What is Caviar? Caviar vs. Fish Roe

What is Caviar? Caviar vs. Fish Roe

The quick answer, caviar is female fish eggs also known as fish roe of the Sturgeon family of fish. Sturgeon is the common name for the 27 species of fish belonging to the family Acipenseridae, with Beluga (Huso huso) being one of them. If you’ve ever heard or read about caviar then most likely you’ve heard of Beluga Caviar and/or Salmon Roe Caviar. Since Beluga is a fish of the Sturgeon family of fish, its roe is considered to be caviar. Salmon on the other hand is from the Salmonidae family of fish and its roe is not [exactly] caviar. To simplify this a bit, caviar is what nowadays we call a Trademark, a Brand Name, which originally included only the Sturgeon family of fish from the Black and Caspian Seas, but since the term is not a legal term its use was relaxed to include other fish as well.

Currently there is 525 known families of fish. Each family has a variety of species and as you can understand there exists a huge variety of different fish with an equal amount of different roe. Not all roe is equally suitable for human consumption, and people have come to accept only a minimal amount of variety of roe as caviar. Some of the popularly accepted caviar is the Sturgeon family which includes Beluga caviar, Sevruga caviar, and Osetra caviar, the Salmonidae family which includes Atlantic Salmon roe caviar, Chum Salmon roe caviar, and Pink Salmon roe caviar, the Polyodontidae family which includes the American Paddlefish caviar, and the Esocidae family which includes Pike caviar. This is a non exhaustive list of caviar and only includes a small sample group for general understanding.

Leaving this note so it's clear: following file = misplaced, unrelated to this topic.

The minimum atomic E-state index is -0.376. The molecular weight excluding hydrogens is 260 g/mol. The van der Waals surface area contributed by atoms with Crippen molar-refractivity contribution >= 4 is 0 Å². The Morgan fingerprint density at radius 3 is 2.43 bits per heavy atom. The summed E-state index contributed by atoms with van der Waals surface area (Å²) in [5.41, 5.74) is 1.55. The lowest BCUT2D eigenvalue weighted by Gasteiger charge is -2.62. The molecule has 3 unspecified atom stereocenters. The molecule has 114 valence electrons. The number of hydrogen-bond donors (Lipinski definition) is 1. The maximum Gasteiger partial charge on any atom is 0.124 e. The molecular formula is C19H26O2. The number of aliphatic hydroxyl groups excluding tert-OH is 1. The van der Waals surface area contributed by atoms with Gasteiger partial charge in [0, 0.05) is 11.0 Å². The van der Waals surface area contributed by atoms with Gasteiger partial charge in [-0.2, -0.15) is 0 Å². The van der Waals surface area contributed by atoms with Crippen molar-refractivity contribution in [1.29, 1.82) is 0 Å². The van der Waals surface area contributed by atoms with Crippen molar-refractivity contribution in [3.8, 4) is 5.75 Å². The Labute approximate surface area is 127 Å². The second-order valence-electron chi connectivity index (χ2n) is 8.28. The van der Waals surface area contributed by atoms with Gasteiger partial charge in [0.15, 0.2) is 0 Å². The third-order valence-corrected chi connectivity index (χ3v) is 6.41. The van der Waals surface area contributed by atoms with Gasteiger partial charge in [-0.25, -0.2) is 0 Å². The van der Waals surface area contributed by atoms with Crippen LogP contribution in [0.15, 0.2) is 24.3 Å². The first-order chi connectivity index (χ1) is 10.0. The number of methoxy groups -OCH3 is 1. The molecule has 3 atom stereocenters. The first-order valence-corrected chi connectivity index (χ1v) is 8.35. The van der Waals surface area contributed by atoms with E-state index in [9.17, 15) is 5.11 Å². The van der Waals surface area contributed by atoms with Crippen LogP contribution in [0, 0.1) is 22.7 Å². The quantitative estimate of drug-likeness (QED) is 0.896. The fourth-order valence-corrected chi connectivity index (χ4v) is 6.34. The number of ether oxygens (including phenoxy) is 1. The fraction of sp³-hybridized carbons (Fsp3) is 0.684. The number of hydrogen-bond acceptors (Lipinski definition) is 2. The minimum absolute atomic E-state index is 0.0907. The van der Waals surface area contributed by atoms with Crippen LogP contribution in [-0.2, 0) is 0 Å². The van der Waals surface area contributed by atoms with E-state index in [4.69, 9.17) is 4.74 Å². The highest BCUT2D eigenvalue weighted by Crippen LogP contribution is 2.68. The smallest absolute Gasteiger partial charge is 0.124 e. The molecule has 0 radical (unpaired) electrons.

Fish roe, caviar, is a very perishable product and without preservation if kept under refrigeration can last for about two weeks after being harvested. Due to the perishable nature of caviar it has to be preserved to make it to the end consumer in a healthy and edible form. The most famous way of preserving caviar is by adding salt to act as a preservative. Usually 3% to 5% is enough to extend its shelf life significantly. Caviar with the amount of salt in this range is considered malossol. Malossol is simply a Russian term which translates as little [amount of] salt. You can read our article about what exactly is caviar malossol in more detail here.

Caviar is an amazing delicacy food product for many of the following factors. First, and the easiest one is looks. Those beautiful little colorful grains are an easy way to decorate a dish for your table. Second, caviar is very rich in its nutrition content, but since every roe has different nutrients we won’t go into those details here. Third is the fantastic flavors and texture caviar taste offers. Fourth, is it’s scarcity. Due to the stunning looks, amazing flavor, nutritious and healthy qualities, over-fishing of caviar bearing fish became a problem. Fisherman nearly drove them to extinction and governments had to step in and introduce regulations which limits the amount of available caviar today. All of those factors combined make it a unique product one just has to try.

So what are you waiting for? Get yourself or your loved one a nice little unique and grainy surprise.

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